On Sunday, the Israeli government announced that the plan of reducing the hospital shifts of medical residents gradually to 18 hours from 26 hours was delayed until September next year.
Initially, the said plan was scheduled to go into effect in the beginning of the year. It was to start in 10 hospitals on the periphery, which means those that were outside the central cities of Israel.
Last year, thousands of medical internets had threatened to resign because of the long shifts. The government had announced the plan in October 2021.
At that time, the protestors had warned that it was a vague plan and no clear rollout had been provided. The Clalit Health Services HMO had filed a petition in the Labor Court in April.
The Health Ministry, along with ministers of the economy and health, had been targeted in the petition, which said that there was not enough manpower available to deal with a cut in intern hours.
The petition claimed that public health would suffer as a result. Speaking on behalf of the government, Oran Barbivai, the Economy Minister, said that they could only resolve the issue in the next Knesset.
This will not be formed until the elections happen on November 1st.
Medical residents in Israel have to work 26-hour shifts, which prompted thousands of them to resign in protest last October.
A plan was then put forward by the government about reducing the shift duration to 18 hours in 10 of the hospitals located in outlying areas.
The proposed plan had to go into effect on April 1st. However, Clalit has claimed in the petition that cutting residents’ hours would lead to a shortfall and they would have to hire 300 more people to cover for it.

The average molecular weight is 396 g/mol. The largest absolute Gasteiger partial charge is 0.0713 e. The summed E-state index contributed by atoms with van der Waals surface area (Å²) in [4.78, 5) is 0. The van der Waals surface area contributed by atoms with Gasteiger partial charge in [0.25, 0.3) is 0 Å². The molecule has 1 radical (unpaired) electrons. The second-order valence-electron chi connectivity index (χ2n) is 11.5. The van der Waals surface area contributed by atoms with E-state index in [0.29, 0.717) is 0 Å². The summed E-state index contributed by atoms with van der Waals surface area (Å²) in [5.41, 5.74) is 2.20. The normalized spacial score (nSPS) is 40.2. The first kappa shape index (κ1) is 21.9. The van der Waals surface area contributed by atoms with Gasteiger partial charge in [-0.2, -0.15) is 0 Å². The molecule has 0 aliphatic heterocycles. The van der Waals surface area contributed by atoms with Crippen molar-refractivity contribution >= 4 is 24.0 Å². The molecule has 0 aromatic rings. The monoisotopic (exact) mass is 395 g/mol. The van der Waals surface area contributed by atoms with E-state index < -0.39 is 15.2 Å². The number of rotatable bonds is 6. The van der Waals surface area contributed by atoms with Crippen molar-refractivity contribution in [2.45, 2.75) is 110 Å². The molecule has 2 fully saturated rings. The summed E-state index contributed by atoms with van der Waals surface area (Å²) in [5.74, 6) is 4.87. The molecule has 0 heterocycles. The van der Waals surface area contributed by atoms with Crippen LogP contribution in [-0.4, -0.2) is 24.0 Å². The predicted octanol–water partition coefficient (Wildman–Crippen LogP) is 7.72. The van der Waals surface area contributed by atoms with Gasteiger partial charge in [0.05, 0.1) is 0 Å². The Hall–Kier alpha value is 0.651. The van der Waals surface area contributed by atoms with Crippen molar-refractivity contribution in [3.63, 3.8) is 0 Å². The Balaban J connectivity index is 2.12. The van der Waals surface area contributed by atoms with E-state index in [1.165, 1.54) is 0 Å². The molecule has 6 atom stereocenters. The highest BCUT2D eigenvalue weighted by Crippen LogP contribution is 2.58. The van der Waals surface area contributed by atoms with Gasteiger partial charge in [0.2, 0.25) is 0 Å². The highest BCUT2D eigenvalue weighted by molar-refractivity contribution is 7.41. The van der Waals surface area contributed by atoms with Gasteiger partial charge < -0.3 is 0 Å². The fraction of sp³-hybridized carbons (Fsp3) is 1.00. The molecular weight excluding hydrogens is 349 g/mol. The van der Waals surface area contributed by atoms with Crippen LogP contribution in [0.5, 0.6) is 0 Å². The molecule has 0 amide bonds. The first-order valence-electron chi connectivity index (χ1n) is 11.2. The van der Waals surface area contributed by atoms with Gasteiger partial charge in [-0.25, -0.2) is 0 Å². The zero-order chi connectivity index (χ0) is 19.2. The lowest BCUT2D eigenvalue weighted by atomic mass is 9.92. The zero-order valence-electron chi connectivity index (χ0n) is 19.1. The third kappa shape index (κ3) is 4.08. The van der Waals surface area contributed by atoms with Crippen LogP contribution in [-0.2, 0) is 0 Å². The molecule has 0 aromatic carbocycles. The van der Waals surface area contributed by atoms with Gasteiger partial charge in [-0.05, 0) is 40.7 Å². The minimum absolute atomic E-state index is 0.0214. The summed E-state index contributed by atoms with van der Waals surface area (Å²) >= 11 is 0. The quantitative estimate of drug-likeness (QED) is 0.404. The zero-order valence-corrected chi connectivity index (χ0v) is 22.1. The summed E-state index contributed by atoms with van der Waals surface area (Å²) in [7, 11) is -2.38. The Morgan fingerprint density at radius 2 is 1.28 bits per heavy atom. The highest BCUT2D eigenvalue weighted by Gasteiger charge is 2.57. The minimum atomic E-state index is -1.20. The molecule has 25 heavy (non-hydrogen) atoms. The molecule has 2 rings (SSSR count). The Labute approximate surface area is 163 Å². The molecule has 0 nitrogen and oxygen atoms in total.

A report said that the hospitals in the outlying areas asserted that they did not have enough doctors to cover the shifts and no budget for new doctor positions was approved by the Finance Ministry.
The plan had also been rejected by residents in hospitals in central locations, as they also demanded a reduction in their own shifts.
The Health Ministry made a follow-up report, which suggested reducing shifts at some central hospitals and those in the periphery to 21 hours, which was backed by the interns.
But, no changes to shifts were made during this time.
After the announcement of the plan’s postponement till next year, Mirsham, the organization of the interns, said that the Economy Ministry had succumbed to pressure.
Mirsham said that the government had made lots of announcements in the media, but the interns got nothing.
The organization asked for the assistance of the prime minister to change this decision and take responsibility.
The government had promised last year that the pilot program of shift reduction would start with 10 hospitals and they would eventually expand it.
It had also said that a committee would also be set up to ensure that doing so did not compromise on the medical care rendered.